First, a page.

A Closed Door to Sins

Mahanidhi Madan Gopal Das

The word Kṛṣṇa is composed of two syllables: kṛṣ–which means the attractive aspect of the Lord, and ṇa–which refers to ananda, spiritual bliss. Thus the name Kṛṣṇa represents God’s most blissful all-attractive form. The Nirukti dictionary says kṛṣ means either “to draw” or “the complete existence,” and ṇa stands for “destruction.” The name Kṛṣṇa therefore, means “He who draws the conditioned souls to Him and annihilates their material existence.”

Srila Bhaktivinoda Thakura gives a brief description of the words Hare, Kṛṣṇa and Rama:

“Hare means Harā or Rādhā who steals the mind of Hari by Her unequalled love and affection. Kṛṣ means to attract, and ṇa means ultimate bliss. Kṛṣṇa is the embodiment of ultimate bliss. Rā means to drive out all sins, and Ma means a closed door that prevents sins from reentering. Rāma means the God of transcendental erotic līlā, who always enjoys loving pastimes with His eternal consort Śrīmatī Rādhikā.” (Sri Caitanya Siksamrta)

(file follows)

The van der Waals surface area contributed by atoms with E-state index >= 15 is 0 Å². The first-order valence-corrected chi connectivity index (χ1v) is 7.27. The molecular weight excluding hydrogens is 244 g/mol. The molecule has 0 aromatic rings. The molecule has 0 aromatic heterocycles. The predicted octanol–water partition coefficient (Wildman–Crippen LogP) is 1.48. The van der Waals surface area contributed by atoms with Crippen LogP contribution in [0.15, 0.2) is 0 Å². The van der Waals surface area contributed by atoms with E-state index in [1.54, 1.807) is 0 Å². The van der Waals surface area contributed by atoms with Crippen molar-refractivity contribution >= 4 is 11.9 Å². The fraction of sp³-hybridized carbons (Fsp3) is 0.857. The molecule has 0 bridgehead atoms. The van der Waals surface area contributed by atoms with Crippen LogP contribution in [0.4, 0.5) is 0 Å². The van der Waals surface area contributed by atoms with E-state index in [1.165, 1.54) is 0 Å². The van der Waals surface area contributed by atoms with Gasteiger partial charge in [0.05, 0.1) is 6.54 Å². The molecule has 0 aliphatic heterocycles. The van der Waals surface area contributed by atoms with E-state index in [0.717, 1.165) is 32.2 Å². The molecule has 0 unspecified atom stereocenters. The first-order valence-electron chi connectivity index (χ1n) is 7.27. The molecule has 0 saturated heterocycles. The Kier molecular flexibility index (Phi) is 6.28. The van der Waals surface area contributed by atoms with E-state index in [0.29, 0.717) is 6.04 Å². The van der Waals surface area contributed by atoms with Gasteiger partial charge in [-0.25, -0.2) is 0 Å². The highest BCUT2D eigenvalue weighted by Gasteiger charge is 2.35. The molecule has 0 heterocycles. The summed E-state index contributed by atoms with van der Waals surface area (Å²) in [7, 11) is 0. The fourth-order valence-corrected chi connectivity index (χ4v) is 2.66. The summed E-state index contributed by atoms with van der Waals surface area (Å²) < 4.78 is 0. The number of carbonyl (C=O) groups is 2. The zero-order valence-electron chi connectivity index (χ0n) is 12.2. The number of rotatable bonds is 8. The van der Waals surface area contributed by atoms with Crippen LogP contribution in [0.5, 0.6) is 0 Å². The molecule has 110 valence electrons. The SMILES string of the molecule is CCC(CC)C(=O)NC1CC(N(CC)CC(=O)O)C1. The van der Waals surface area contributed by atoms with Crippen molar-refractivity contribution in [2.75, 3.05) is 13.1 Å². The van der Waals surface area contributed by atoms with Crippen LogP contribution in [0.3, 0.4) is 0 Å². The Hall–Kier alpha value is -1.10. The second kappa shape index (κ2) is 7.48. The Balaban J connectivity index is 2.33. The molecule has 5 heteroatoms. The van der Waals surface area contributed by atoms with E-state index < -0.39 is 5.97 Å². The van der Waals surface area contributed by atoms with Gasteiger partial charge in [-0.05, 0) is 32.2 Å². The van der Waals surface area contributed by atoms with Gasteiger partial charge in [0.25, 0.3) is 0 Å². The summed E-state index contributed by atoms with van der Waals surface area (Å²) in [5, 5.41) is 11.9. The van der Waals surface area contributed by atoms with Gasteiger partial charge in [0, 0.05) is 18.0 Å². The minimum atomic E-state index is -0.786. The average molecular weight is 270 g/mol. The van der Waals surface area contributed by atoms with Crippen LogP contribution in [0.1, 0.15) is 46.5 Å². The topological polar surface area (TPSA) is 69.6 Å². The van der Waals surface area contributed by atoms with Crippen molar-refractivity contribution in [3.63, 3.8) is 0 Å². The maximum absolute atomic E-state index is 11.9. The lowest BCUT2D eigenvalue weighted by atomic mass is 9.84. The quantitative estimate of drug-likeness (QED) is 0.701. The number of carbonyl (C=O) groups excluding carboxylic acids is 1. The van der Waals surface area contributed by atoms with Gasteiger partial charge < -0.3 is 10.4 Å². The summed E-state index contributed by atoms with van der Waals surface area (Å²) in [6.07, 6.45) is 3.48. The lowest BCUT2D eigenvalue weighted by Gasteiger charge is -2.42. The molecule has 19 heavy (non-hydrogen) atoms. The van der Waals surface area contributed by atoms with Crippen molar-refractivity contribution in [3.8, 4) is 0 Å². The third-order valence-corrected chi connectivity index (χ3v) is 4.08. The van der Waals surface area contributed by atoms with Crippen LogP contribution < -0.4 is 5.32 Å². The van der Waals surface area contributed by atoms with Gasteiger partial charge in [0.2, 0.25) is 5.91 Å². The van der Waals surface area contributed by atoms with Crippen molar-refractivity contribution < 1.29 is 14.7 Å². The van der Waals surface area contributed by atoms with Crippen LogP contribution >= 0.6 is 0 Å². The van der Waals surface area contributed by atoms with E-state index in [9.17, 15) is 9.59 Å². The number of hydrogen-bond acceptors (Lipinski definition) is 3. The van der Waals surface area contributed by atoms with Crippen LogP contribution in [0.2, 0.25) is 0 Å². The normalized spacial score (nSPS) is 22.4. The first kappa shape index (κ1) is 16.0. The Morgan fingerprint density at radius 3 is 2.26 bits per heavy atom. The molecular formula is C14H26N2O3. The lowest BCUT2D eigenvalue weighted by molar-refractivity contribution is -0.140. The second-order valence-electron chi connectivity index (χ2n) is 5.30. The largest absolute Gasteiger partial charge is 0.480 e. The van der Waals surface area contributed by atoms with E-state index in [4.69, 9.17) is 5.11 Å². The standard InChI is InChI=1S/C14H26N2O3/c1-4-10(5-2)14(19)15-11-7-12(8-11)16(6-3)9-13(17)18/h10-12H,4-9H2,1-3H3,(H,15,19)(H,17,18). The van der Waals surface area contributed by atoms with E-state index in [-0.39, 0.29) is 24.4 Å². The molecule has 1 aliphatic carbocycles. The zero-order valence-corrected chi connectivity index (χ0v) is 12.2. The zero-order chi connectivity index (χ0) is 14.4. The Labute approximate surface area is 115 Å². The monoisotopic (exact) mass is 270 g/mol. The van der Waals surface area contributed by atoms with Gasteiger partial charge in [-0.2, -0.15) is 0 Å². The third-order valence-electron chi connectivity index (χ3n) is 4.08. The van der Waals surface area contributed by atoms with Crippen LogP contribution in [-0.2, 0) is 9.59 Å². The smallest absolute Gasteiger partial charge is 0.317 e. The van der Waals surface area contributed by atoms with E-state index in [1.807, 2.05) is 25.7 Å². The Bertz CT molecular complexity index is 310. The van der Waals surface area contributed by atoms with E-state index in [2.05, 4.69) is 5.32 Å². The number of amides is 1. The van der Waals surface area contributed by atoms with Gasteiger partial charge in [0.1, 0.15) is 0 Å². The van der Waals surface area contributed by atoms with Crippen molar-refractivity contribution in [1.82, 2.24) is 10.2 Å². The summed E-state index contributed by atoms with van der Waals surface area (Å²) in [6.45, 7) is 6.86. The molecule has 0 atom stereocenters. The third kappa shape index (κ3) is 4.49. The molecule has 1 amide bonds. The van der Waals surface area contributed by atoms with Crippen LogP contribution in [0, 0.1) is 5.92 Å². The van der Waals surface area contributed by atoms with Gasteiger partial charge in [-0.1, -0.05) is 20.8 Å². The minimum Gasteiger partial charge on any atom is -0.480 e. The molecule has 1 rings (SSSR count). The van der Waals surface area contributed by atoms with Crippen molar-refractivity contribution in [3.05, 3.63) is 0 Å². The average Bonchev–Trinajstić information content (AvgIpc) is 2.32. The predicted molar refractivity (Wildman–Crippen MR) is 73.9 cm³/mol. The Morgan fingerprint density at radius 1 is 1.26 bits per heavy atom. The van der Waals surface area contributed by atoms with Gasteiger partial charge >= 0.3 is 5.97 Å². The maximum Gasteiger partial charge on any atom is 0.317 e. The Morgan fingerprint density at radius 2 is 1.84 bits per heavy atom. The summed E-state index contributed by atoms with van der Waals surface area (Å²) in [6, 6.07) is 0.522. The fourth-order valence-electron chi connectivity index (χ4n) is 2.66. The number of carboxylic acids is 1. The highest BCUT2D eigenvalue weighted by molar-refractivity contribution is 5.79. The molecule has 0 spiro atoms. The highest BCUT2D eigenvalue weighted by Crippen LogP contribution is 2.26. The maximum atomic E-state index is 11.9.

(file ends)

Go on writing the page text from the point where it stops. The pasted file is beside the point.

An excerpt from the book Art of Chanting

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